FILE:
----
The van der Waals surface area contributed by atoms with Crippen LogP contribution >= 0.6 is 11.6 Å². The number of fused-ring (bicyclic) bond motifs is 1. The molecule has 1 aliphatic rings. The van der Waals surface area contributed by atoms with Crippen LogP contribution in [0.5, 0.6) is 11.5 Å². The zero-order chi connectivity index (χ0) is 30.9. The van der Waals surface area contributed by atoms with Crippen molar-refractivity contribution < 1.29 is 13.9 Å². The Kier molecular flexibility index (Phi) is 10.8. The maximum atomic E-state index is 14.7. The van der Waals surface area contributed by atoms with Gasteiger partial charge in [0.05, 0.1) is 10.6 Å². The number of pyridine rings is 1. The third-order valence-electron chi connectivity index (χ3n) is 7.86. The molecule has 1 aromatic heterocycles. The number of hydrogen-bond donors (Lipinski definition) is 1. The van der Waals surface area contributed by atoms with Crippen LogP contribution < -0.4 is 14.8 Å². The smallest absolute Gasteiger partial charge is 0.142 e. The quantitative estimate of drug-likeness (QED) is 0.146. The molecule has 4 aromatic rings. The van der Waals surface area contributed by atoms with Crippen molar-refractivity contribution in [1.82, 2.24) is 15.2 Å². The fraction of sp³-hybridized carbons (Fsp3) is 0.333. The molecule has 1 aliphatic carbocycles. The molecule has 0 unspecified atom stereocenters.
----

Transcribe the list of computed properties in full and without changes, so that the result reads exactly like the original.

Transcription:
The van der Waals surface area contributed by atoms with Crippen LogP contribution >= 0.6 is 11.6 Å². The number of fused-ring (bicyclic) bond motifs is 1. The molecule has 1 aliphatic rings. The van der Waals surface area contributed by atoms with Crippen LogP contribution in [0.5, 0.6) is 11.5 Å². The zero-order chi connectivity index (χ0) is 30.9. The van der Waals surface area contributed by atoms with Crippen molar-refractivity contribution < 1.29 is 13.9 Å². The Kier molecular flexibility index (Phi) is 10.8. The maximum atomic E-state index is 14.7. The van der Waals surface area contributed by atoms with Gasteiger partial charge in [0.05, 0.1) is 10.6 Å². The number of pyridine rings is 1. The third-order valence-electron chi connectivity index (χ3n) is 7.86. The molecule has 1 aromatic heterocycles. The number of hydrogen-bond donors (Lipinski definition) is 1. The van der Waals surface area contributed by atoms with Crippen LogP contribution < -0.4 is 14.8 Å². The smallest absolute Gasteiger partial charge is 0.142 e. The quantitative estimate of drug-likeness (QED) is 0.146. The molecule has 4 aromatic rings. The van der Waals surface area contributed by atoms with Crippen molar-refractivity contribution in [1.82, 2.24) is 15.2 Å². The fraction of sp³-hybridized carbons (Fsp3) is 0.333. The molecule has 1 aliphatic carbocycles. The molecule has 0 unspecified atom stereocenters.